What is a social network? According to Wikipedia, it is a structure made up of a group connected by friendship, kinship, or common interests. However, when we talk about social networks today, these key names comes to mind: Facebook, Twitter, LinkedIn, and in Spain, Tuenti. Are these the only important contemporary social networks? Or is our view just so obscured by these online sociability giants that we are not able to envision others?
Social networks existed before the emergence of the web. By now, however, thanks to entrepreneurs such as Mark Zuckerberg, the concept has achieved an unimaginable scope. Even on the web, though, in the early stages, there were other communities that promoted collaboration and information exchange, and many of those platforms are still active.
What are online users looking for?
The first online communities were the BBSs. Created by the end of the 70s, these bulletin board systems were forums where users could ask questions to be addressed by other users. Thus was born an important driver of the web’s success today: user- generated content.
Suppose you want to buy a car. Of course, you can go to the web page of your favorite brand and research the characteristics of each available model. But how do you get objective and straightforward information that tells you exactly which car is right for your needs? For this, there is nothing better than the words of other users who know about the product. And for this, the web gives us endless possibilities, for example, ForoCoches, with more than 480,000 postings per week, the most active forum in Spain and fifth worldwide.
User-generated content is based on trust and a community’s collective value judgment. Sites like Yelp or TripAdvisor continue to be successful because of this kind of communication that allows users to access advice from their peers rather than advertising content that is not always trustworthy.
Forums were born long before the web 2.0 platforms we use today. Some, such as GeekVillage, have been around for more than a decade and are still extremely active. These platforms do not always offer the usability or friendliness of new web applications, but they are still visited by millions of users. What is their secret?
The answer is twofold. First, the forums are maintained for specific ends, as opposed to social networks like Facebook or Twitter, where in general a user can post anything at all. Forums are organized by theme and have specific sections that facilitate an information search. A mobile communications forum such as GSM Spain, for example, has content organized according to device manufactures and telephone service provider.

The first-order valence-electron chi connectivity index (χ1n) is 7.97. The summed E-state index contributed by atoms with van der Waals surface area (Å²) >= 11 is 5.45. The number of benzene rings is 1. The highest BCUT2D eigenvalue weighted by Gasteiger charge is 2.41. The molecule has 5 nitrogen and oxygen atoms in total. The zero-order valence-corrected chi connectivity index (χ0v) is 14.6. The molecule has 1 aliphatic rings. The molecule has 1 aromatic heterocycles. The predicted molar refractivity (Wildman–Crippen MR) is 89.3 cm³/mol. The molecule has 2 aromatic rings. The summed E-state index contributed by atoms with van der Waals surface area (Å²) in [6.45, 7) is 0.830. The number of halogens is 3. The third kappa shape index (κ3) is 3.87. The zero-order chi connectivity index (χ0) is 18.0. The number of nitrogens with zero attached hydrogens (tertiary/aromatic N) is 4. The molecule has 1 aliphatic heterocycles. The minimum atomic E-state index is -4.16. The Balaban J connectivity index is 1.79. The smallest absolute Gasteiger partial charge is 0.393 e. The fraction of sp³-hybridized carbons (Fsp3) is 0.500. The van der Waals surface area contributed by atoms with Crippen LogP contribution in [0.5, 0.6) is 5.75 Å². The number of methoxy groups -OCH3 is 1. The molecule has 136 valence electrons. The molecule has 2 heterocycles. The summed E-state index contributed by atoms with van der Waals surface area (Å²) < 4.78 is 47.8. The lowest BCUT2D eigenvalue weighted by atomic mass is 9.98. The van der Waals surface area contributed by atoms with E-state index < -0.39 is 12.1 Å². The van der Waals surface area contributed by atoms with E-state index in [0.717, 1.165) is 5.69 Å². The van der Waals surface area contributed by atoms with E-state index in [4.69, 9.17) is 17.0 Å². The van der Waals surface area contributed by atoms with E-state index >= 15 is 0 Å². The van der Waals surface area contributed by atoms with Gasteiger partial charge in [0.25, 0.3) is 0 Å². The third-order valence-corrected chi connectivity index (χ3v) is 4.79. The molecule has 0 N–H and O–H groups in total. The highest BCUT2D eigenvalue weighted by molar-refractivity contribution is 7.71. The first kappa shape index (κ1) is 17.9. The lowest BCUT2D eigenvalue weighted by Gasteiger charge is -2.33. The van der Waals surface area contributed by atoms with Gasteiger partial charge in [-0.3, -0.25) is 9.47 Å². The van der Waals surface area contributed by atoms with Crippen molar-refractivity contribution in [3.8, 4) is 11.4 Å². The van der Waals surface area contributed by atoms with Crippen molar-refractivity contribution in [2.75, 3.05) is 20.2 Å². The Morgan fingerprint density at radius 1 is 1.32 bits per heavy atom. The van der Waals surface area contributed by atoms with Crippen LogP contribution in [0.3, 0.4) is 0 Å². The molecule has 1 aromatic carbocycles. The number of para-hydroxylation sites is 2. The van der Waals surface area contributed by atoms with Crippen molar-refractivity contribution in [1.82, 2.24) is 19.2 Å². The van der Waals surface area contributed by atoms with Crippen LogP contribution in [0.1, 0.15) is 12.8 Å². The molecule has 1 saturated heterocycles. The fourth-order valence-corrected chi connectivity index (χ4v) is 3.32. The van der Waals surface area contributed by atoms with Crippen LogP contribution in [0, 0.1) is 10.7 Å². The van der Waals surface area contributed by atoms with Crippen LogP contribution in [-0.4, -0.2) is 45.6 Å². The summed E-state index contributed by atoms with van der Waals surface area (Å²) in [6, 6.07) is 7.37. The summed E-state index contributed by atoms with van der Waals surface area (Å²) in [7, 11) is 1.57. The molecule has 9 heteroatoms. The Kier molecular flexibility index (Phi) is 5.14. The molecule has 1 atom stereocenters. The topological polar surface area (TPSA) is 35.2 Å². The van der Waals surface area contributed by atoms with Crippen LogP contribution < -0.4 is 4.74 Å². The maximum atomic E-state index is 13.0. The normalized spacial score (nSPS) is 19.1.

The second factor that maintains forum success is their question-answer structure. In general, the user with doubts about a product, service, or how to solve a problem sends a question to the community for an answer. For example, if you search on Google Spain, “Which is the best antivirus for Windows 7?” the first response will be from one of the Kioskea.net forums. What does this mean? Simply that many of us ask ourselves similar questions. This is one of the reasons why forums keep attracting thousands of users.
An opportunity for advertisers
The forums also constitute a huge marketing opportunity. Of course, social networks such as Facebook, Twitter, or YouTube are inevitable options today for positioning a product or service in the online universe. But forums, apparently rather old-fashioned, are still very attractive for Internet users.
Above all, forums offer advertisers access to a specific audience that is looking for information about a specific theme that can be related to an offer. Forums present the opportunity to engage a user at the right time: when he or she is looking for information about what the market has to offer. A right understanding of this area and of the key networks for each type of audience can be fundamental to the success of an online marketing campaign.